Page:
Welcome to First Things First, Adweek's daily resource for marketers. We'll be publishing the content to First Things First on Adweek.com each morning (like this post), but if you prefer that it come straight to your inbox, you can sign up for the email here. The DOJ Filed an Antitrust Case Against Google. Here's What...
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In early 2016, Campbell Ewald became embroiled in controversy after a white staffer at the agency's San Antonio office sent an email in October 2015 inviting colleagues to participate in what was termed "Ghetto Day." The racist internal communication caught up to the agency with CEO Jim Palmer being terminated, handing the leadership reins to...
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As clients leave The Richard Group, the question now is how will this change how those clients interact with their next agency. The post ‘This could happen to you tomorrow’: Why agencies need to take note of client exits at The Richards Group appeared first on Digiday.
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The rapid exodus of clients from The Richards Group in recent days has created painful uncertainty about the agency's future and the fate of its 700 employees. But in the brutally competitive world of advertising, the fallout means there's also a number of sizable accounts suddenly up for grabs. This week, Motel 6 ended its...
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Welcome to First Things First, Adweek's daily resource for marketers. We'll be publishing the content to First Things First on Adweek.com each morning (like this post), but if you prefer that it come straight to your inbox, you can sign up for the email here. Stan Richards Departs the Agency He Founded After Fallout Over...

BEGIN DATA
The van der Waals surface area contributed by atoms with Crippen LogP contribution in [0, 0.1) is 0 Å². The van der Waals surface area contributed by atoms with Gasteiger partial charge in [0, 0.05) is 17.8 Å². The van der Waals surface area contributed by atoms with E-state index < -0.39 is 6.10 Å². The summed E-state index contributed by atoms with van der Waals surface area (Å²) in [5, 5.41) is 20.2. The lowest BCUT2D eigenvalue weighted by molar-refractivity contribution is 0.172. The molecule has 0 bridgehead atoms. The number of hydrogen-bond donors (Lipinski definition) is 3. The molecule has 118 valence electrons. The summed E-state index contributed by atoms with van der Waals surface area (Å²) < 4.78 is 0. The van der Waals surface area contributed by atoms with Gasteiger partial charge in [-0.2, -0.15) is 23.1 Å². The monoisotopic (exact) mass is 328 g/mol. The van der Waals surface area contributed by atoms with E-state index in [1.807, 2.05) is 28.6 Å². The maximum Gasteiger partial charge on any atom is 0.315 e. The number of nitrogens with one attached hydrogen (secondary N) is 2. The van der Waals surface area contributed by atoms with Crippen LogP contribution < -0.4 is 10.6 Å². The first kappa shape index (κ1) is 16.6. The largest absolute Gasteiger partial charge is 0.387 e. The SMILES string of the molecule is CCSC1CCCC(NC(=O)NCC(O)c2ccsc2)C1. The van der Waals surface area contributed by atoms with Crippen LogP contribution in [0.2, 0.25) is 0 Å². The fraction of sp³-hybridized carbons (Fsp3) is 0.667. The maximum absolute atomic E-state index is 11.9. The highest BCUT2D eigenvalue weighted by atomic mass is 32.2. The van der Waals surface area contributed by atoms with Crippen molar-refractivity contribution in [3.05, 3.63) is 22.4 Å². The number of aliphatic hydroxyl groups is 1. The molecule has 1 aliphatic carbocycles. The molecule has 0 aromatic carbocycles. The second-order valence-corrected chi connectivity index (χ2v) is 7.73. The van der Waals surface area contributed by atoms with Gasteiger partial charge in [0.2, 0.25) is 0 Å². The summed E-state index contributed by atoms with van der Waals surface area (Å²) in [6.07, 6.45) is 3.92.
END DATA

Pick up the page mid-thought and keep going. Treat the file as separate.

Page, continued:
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Stan Richards, who founded The Richards Group 44 years ago in Dallas, is leaving the agency amid a cloud of controversy and multiple key client departures. Glenn Dady, who joined The Richards Group in 1980, will assume full responsibility for all agency operations, according to an announcement sent to Adweek by The Richards Group this...
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Keurig Dr Pepper, The Salvation Army and H-E-B, a grocery store chain in Texas, have ended their relationships with The Richards Group. Their decisions come days after Motel 6, one of the agency's longtime clients, fired The Richards Group upon learning that its founder, Stan Richards, called an ad concept for the hotel chain "too...
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Holiday campaigns often show parents doing whatever it takes to give their kids a perfect Christmas.Just look at this year’s Macy’s ad, in which parents feed into their daughter’s dreams of becoming Santa Claus by transforming their pickup truck into a sleigh-esque vehicle so she can deliver gifts around the neighborhood.Or this ad from Australian retailer Myer, where a grandfather concocts a massive LED light display outside of his family’s campsite to quell his granddaughter’s fears that Santa won’t be able to find her on Christmas Day.It’s a sweet enough sentiment, but not all that realistic.So Hobby Lobby has flipped the script in its latest ad by showing how kids can make the holiday season more relaxing and enjoyable for their parents, instead of adding to their stress.Created by The Richards Group, the spot shows a single mother cleaning up after her teenage son while he snoozes on the couch before she heads to work.
Every Halloween, marketers do their best to spook consumers with ads and activations like Budweiser promoting responsible drinking with costumed mugshots and Reese’s candy vending machines, but what scares them about the ad industry?Fiona Bruder, evp, client success, George P. JohnsonWith so many new brands and agencies jumping into the experiential marketing moment, I’m afraid that some are selling themselves short with transparent activations that are little more than Instagram opportunities.Bill Cochran, creative group head, The Richards GroupThe possibility of .5-second ad units and a data-driven copywriting artificial intelligence that can write smart-ass survey answers better than I can.Kelli Miller, creative director and partner, And/Or